DUBAI: Tensions in the Gulf have escalated in recent months amid a deepening standoff between Iran and United States over Tehran's nuclear programme, with a string of incidents involving tankers and drones.
Here is a recap:
On May 5, the United States says it is sending an aircraft carrier strike group and a bomber task force to waters near Iran in response to "indications of a credible threat by Iranian regime forces".
The Pentagon also sends B-52 bombers to the region and, later, an amphibious assault ship and Patriot missile defence battery.
US officials do not give more details on the threats, but the move comes amid heightened tensions over Iran's nuclear programme.
Washington reimposed sanctions on Tehran last year after quitting a multilateral 2015 deal meant to control its nuclear drive.
On May 8, Iran announces it will drop certain commitments under the agreement, including increasing enriched uranium and heavy water production.
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On May 12, the United Arab Emirates says four commercial oil tankers had been targeted by "acts of sabotage" in Gulf waters off its coast.
Saudi Arabia says later two of its tankers suffered "significant damage" but no casualties or oil spill.
The other vessels were Norwegian and Emirati.
Washington and Riyadh blame Tehran, which denies involvement.
A UAE investigation finds later that a "state actor" was likely responsible for the attacks, probably using limpet mines, but does not specifically blame Iran.
In the early hours of June 13, two fuel-loaded tankers passing through the Strait of Hormuz towards the Indian Ocean are hit by mysterious blasts that cause major fires.
One is a Norwegian vessel and the other is Japanese-owned. Their crews are rescued.
The Strait is a vital corridor connecting the petroleum-rich states of the Middle East with markets around the world.
Washington, London and Riyadh accuse Tehran of being behind the attacks, which it denies.
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On June 18, rockets strike an oil field in Iraq's Basra region, near a camp used by a company of US industrial conglomerate General Electric.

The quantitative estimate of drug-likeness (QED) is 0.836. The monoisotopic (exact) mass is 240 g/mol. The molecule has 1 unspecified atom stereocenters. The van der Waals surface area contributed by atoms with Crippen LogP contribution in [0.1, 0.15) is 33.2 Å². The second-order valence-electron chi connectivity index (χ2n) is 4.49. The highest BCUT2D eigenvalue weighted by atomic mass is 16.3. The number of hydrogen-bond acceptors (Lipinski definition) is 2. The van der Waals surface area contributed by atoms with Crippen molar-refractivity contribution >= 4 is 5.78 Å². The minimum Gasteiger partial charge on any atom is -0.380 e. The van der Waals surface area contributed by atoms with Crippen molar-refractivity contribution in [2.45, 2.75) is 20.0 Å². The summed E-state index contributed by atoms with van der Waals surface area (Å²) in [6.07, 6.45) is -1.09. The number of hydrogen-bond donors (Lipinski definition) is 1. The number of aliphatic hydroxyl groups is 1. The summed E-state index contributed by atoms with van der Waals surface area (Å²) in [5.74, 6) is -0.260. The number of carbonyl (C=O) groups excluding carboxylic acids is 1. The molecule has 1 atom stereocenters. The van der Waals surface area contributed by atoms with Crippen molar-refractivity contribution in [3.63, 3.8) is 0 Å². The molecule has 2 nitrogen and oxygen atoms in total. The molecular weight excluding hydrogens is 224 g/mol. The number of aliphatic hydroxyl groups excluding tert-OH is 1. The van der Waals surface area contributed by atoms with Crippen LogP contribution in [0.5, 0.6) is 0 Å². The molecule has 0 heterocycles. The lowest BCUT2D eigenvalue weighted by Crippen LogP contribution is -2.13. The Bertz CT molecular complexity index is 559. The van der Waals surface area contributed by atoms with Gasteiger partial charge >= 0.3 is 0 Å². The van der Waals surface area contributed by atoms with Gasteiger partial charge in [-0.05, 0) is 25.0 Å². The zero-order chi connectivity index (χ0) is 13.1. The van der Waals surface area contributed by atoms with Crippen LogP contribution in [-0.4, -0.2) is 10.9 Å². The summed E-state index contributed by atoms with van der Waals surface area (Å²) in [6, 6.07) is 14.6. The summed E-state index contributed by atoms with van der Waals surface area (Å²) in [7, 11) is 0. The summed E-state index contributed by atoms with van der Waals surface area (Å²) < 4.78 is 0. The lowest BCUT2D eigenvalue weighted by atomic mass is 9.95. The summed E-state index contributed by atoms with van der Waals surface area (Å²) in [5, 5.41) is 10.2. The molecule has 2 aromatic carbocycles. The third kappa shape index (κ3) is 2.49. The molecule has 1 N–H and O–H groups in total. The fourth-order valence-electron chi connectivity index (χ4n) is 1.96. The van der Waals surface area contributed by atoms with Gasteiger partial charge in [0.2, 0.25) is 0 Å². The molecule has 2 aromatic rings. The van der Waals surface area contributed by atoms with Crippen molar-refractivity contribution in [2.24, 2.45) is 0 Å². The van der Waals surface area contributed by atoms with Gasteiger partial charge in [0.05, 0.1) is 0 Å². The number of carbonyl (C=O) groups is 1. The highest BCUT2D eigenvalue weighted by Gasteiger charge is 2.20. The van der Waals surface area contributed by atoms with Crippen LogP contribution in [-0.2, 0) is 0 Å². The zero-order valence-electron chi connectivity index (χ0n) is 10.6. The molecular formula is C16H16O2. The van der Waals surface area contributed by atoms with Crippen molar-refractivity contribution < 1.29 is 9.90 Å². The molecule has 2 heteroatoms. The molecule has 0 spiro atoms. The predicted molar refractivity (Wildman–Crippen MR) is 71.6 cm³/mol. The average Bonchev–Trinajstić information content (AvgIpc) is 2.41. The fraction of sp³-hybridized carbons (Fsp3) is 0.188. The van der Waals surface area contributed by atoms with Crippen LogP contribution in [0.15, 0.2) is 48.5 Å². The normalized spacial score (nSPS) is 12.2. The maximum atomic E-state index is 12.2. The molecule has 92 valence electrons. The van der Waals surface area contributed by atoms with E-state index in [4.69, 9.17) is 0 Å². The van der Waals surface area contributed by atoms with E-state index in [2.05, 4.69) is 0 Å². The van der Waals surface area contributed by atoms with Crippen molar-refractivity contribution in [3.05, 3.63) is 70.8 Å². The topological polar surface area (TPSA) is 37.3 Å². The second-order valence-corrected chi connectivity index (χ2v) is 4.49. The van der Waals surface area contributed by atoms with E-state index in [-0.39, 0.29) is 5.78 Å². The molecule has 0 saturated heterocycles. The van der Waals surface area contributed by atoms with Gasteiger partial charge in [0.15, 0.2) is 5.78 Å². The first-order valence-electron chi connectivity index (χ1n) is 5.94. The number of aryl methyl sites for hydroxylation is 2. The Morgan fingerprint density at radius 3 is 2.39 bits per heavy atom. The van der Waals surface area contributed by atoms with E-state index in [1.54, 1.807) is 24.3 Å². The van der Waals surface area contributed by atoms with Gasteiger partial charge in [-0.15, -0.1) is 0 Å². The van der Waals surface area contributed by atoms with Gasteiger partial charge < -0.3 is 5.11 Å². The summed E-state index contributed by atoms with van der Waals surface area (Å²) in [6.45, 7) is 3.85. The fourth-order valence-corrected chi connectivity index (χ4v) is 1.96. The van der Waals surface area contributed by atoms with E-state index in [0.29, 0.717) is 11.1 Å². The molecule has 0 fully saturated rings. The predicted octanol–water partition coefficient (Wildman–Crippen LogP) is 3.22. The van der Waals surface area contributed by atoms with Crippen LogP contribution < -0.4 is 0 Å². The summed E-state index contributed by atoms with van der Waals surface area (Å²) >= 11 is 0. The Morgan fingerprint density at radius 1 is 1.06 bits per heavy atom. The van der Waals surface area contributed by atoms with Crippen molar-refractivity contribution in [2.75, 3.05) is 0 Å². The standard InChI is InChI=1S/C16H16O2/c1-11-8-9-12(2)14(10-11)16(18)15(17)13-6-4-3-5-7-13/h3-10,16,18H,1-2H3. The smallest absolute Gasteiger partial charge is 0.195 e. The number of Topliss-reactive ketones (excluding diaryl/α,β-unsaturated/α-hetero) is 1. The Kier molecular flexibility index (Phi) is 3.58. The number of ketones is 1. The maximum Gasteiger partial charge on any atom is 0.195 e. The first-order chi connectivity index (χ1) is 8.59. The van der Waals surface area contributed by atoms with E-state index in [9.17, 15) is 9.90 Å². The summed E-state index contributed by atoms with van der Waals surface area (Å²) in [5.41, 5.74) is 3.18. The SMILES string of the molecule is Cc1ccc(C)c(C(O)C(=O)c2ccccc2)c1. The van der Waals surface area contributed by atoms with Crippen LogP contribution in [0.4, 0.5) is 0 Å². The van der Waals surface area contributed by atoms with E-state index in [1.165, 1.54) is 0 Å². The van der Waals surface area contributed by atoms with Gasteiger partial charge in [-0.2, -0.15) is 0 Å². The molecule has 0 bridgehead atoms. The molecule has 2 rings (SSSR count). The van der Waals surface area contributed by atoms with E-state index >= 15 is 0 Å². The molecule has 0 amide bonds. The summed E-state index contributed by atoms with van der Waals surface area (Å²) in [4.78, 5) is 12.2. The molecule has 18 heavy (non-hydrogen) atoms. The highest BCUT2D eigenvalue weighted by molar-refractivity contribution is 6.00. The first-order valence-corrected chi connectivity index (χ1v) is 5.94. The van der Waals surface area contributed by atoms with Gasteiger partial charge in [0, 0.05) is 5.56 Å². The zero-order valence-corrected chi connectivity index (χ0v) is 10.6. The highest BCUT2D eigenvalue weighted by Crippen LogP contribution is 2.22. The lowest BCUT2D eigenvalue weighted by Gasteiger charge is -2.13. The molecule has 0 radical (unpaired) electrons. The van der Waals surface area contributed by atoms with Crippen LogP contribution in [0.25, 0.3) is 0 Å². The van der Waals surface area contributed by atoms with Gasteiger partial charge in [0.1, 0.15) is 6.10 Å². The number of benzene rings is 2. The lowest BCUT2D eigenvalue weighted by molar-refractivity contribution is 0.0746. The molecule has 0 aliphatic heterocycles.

It is the latest in a nearly week-long barrage of anonymous shelling attacks on American interests across Iraq.
The incidents are not claimed, but largely originate from areas where armed groups loyal to Tehran have free rein.
On June 20, Iran's Revolutionary Guards say they shot down a US drone which violated Iranian airspace.
The Pentagon says the drone was in international airspace and denounces an "unprovoked attack".
Trump says he approved a retaliatory strike the next day but cancelled it at the last minute.
On June 24, he announces "hard-hitting" financial sanctions against Iran's supreme leader Ayatollah Ali Khamenei and senior Iranian military leaders.
On July 11, Britain says three Iranian military vessels had tried the previous day to "impede the passage" of a UK oil tanker in Gulf waters but were warned off by a British warship.
Iran's Revolutionary Guards deny there was any confrontation, but warn that US and Britain will "strongly regret" the seizure in early July of a tanker off Gibraltar, a British overseas territory in the Mediterranean.
Iran Guards say they have seized a 'foreign tanker'
On July 18, Iran's Guards say they have detained a "foreign tanker" and its crew for allegedly smuggling fuel.
The tanker was seized south of the Iranian island of Larak, according to the Guards, who do not detail the name or provenance of the vessel.
On July 18, Trump says the US military has taken down an Iranian drone that came within 1,000 yards of one of its naval vessels in the Strait of Hormuz.
The USS Boxer "took defensive action" against the Iranian drone as it was "threatening the safety of the ship and the ship's crew," Trump says.
Iran denies the claim and suggests American forces may have shot down their own drone by mistake.
On July 19, Iran's Guards seize British-flagged tanker Stena Impero in the Strait of Hormuz for "failing to respect international maritime rules".
Following the seizure, UK Foreign Secretary Jeremy Hunt warns of "serious consequences" unless the situation is resolved.
Tehran's arch-foe Saudi Arabia announces that it will host US troops on its soil in a joint move with Washington to "preserve the security of the region and its stability".
Saudi Arabia has not hosted US forces since 2003, when they withdrew following the toppling of Iraqi dictator Saddam Hussein.
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